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Seeking Approval: Trying to Do It All

We talk too much, we think too much, we worry too much, we blame too much, we anticipate too much, we calculate too much. The antidote to all of these excessive, useless mental gymnastics is to do something in reality. There are no such “have to’s”. It is a mistake to define our self worth in terms of how much we accomplish and how well we do it. This implies that if we do not perform the task well enough or fast enough, we are worthless, there is no middle ground.

Just do what you can do, and as much as you can do today, that is enough. If you do even more tomorrow, that is all right too, but the beauty of this intervention is that you are a worthwhile human being in the meantime. If we can bring ourselves to “do what we can do,” we can break out of this prison of all or nothing absolutes and find the middle ground between these impossible, paralyzing extremes.

For example, after months of hard work, it may please us to take the day off and “do nothing.” However, we may be inclined to ruin our happiness by feeling “guilty,” “irresponsible” and “unproductive.” We may feel “unworthy” to enjoy our well earned respite. These feelings are mistaken. They are not “feelings” so much as values that we have toward leisure, towards happiness, towards ourselves as people in the world.

When we take time out to go for a walk, we are not “doing nothing,” we are doing something, we are healing, we are recuperating from the strain of our super-responsible, overdriven existence. Healing ourselves is not useless nor self-indulgent, it needs to be done. We can choose to shift our gears and perceive a weekend off in this new light instead of resenting it as “enforced idleness.” And if it pleases us to heal ourselves in this way, that is not a crime and we are not guilty. We deserve it, no more and no less than anyone else.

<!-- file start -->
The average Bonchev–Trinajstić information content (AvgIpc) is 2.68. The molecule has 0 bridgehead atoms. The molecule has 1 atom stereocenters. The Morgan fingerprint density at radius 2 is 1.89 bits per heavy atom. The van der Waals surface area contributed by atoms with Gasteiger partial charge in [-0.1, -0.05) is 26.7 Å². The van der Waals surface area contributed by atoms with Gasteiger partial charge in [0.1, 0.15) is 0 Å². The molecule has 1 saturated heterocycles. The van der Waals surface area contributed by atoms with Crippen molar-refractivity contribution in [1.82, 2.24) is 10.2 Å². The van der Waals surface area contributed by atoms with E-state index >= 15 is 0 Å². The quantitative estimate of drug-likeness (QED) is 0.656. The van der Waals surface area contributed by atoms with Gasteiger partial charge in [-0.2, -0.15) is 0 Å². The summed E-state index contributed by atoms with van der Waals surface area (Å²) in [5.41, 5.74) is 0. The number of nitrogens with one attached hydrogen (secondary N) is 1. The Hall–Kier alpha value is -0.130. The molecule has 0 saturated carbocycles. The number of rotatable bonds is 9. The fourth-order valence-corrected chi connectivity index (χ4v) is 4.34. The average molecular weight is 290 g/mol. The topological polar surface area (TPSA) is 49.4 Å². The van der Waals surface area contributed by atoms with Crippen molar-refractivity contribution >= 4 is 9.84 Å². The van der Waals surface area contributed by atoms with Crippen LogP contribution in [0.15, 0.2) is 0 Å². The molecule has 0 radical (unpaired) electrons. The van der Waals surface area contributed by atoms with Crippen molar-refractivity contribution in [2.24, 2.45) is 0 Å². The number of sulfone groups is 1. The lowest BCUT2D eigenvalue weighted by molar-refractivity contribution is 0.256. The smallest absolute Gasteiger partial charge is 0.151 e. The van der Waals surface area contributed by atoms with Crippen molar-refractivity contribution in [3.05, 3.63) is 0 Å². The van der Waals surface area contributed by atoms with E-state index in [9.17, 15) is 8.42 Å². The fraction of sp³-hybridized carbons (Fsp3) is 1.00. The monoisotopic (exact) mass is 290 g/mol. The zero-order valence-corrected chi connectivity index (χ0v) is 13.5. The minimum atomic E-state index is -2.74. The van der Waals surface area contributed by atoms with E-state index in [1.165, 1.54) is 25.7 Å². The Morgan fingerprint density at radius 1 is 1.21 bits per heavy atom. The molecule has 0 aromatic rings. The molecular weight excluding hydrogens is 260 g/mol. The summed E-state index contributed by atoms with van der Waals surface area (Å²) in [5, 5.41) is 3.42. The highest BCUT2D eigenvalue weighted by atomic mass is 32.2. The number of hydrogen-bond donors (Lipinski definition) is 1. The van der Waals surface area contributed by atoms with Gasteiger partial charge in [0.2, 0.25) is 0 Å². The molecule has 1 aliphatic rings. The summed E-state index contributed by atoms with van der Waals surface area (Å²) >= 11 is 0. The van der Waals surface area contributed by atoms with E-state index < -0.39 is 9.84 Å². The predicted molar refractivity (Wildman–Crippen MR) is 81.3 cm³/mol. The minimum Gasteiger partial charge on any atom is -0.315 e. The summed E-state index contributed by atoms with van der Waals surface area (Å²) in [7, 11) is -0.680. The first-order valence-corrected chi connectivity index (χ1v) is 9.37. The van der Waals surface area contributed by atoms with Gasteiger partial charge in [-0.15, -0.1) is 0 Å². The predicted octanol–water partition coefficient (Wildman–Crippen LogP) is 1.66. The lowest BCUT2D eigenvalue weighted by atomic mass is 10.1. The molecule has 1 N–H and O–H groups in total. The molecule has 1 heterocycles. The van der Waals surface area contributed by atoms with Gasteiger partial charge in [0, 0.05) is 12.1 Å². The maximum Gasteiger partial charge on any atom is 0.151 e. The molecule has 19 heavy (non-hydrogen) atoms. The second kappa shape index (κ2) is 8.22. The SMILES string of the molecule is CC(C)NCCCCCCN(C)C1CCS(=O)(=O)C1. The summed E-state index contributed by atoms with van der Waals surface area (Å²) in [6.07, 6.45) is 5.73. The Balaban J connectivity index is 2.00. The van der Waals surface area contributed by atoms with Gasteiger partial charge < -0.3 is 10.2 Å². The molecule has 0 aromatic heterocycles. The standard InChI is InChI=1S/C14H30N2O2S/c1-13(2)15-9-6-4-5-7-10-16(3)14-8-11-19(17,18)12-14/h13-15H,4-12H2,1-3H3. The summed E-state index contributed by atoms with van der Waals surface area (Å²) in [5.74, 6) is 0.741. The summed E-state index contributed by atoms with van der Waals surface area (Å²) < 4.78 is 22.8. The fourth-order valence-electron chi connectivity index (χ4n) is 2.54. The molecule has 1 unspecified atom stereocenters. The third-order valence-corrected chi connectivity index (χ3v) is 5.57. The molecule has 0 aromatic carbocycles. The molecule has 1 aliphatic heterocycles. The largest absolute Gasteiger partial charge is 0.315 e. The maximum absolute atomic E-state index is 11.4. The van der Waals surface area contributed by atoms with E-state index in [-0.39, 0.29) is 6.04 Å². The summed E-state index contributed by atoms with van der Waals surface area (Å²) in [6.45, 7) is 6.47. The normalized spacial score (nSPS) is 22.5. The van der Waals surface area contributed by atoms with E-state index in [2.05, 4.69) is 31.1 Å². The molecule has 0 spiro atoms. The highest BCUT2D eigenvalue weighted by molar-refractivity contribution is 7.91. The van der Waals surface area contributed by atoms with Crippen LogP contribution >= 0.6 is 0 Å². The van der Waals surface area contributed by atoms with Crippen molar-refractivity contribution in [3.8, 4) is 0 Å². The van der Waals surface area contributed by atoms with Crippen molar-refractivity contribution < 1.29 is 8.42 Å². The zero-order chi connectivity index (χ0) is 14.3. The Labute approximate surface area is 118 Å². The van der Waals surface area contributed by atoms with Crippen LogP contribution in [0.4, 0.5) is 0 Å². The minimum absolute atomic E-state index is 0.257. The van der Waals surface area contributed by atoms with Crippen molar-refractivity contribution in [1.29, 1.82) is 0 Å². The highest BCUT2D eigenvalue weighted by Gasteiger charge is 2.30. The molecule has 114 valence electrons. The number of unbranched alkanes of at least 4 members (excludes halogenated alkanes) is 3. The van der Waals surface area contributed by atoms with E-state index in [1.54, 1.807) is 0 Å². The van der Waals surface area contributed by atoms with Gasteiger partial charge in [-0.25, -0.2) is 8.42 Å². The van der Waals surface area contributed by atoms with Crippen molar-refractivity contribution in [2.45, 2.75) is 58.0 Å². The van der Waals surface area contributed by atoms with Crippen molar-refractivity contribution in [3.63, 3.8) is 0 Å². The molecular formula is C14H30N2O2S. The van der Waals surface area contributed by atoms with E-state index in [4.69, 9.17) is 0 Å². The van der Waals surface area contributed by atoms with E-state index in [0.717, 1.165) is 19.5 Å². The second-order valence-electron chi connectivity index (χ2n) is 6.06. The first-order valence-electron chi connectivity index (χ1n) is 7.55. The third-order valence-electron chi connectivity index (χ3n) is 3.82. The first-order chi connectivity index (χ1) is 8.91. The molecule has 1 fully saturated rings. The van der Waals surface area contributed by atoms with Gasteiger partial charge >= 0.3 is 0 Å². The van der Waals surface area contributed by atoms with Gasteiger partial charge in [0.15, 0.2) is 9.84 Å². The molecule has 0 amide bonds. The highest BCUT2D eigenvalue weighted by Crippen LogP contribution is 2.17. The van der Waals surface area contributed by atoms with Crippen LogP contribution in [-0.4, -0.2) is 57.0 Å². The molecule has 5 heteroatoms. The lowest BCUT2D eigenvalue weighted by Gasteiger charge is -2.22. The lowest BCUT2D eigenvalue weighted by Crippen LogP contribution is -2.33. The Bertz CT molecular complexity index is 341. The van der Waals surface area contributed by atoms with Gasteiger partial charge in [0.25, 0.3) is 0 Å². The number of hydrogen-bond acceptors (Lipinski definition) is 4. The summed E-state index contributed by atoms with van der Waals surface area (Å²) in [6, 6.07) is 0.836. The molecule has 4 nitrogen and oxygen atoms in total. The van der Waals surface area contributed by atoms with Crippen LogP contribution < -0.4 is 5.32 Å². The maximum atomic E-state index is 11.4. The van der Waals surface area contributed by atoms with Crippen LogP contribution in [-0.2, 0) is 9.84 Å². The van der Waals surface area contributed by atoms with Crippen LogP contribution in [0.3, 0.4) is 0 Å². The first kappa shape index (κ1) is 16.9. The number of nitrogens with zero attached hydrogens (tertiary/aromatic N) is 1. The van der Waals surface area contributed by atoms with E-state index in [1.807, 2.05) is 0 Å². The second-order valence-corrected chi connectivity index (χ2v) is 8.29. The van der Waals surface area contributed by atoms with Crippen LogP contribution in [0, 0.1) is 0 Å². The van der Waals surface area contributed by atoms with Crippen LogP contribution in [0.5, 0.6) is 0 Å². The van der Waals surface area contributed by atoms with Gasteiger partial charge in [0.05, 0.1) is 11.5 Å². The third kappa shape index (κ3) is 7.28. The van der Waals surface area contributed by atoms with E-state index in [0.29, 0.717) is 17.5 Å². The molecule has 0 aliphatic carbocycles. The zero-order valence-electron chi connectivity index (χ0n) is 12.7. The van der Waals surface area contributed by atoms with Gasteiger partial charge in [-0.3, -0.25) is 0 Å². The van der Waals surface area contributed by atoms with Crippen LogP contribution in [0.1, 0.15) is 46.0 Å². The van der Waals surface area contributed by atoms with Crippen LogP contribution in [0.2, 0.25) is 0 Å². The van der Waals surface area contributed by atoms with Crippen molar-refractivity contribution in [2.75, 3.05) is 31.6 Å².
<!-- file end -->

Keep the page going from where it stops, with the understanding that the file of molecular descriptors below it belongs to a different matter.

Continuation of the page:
If you cannot make a “good enough” decision, write your thoughts down on a piece of paper. Make them visible in the real world. They aren’t thoughts at all, they are discouraging fears and experiences from the past. Do not give in to discouragement. There is value in identifying the sources of our discouragement, such as trying to be perfect, trying to prove you aren’t worthless, trying to avert the humiliating exposure of our worthlessness. This is called, “prevention” and it ties us in knots. We aren’t worthless, we are merely imperfect. There is nothing to prevent.

You do not have to play the role of the super responsible child in your family any more. You can decide to assume appropriate responsibility, no more — no less. You aren’t required to “do it all,” which means “perfectly.” As much as you do for now, that is enough. You can always do more later.

Do not depend on others for approval. You can choose to validate your own worth as a person in spite of your faults and imperfections. That is what independent mature people do.

Catch yourself defining, “Doing my best” as if it meant doing it perfectly. That is another set up for failure. Perfection is not required.

Woman walking in the woods photo available from Shutterstock

Seeking Approval: Trying to Do It All

Aaron Karmin


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APA Reference
Karmin, A. (2018). Seeking Approval: Trying to Do It All. Psych Central. Retrieved on December 16, 2018, from https://blogs.psychcentral.com/anger/2015/07/seeking-approval-trying-to-do-it-all/

 

Last updated: 4 Jul 2018
Last reviewed: By John M. Grohol, Psy.D. on 4 Jul 2018
Published on PsychCentral.com. All rights reserved.